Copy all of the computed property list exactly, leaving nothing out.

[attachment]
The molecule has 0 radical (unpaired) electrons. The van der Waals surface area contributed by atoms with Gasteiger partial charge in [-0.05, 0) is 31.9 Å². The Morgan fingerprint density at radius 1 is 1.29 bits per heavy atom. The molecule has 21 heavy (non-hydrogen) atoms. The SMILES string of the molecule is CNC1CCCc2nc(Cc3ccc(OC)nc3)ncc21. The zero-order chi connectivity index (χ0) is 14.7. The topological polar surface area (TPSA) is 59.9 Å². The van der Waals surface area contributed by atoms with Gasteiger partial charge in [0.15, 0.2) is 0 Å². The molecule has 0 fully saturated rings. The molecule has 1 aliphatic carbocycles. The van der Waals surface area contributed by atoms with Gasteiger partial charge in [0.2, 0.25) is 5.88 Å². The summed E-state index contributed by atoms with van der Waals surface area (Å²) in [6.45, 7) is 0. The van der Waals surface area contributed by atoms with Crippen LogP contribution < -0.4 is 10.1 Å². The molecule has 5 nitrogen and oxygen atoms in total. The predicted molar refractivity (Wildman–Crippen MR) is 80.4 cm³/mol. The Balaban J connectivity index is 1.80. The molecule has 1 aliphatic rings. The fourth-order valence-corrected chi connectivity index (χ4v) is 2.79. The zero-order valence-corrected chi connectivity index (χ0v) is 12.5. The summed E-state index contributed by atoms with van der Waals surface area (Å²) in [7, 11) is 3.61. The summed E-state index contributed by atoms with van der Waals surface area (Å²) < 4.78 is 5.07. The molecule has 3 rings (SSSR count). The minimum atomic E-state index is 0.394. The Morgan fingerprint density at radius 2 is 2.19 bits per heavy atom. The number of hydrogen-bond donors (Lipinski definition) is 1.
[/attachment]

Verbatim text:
The molecule has 0 radical (unpaired) electrons. The van der Waals surface area contributed by atoms with Gasteiger partial charge in [-0.05, 0) is 31.9 Å². The Morgan fingerprint density at radius 1 is 1.29 bits per heavy atom. The molecule has 21 heavy (non-hydrogen) atoms. The SMILES string of the molecule is CNC1CCCc2nc(Cc3ccc(OC)nc3)ncc21. The zero-order chi connectivity index (χ0) is 14.7. The topological polar surface area (TPSA) is 59.9 Å². The van der Waals surface area contributed by atoms with Gasteiger partial charge in [0.15, 0.2) is 0 Å². The molecule has 0 fully saturated rings. The molecule has 1 aliphatic carbocycles. The van der Waals surface area contributed by atoms with Gasteiger partial charge in [0.2, 0.25) is 5.88 Å². The summed E-state index contributed by atoms with van der Waals surface area (Å²) in [6.45, 7) is 0. The van der Waals surface area contributed by atoms with Crippen LogP contribution < -0.4 is 10.1 Å². The molecule has 5 nitrogen and oxygen atoms in total. The predicted molar refractivity (Wildman–Crippen MR) is 80.4 cm³/mol. The Balaban J connectivity index is 1.80. The molecule has 1 aliphatic rings. The fourth-order valence-corrected chi connectivity index (χ4v) is 2.79. The zero-order valence-corrected chi connectivity index (χ0v) is 12.5. The summed E-state index contributed by atoms with van der Waals surface area (Å²) in [7, 11) is 3.61. The summed E-state index contributed by atoms with van der Waals surface area (Å²) < 4.78 is 5.07. The molecule has 3 rings (SSSR count). The minimum atomic E-state index is 0.394. The Morgan fingerprint density at radius 2 is 2.19 bits per heavy atom. The number of hydrogen-bond donors (Lipinski definition) is 1.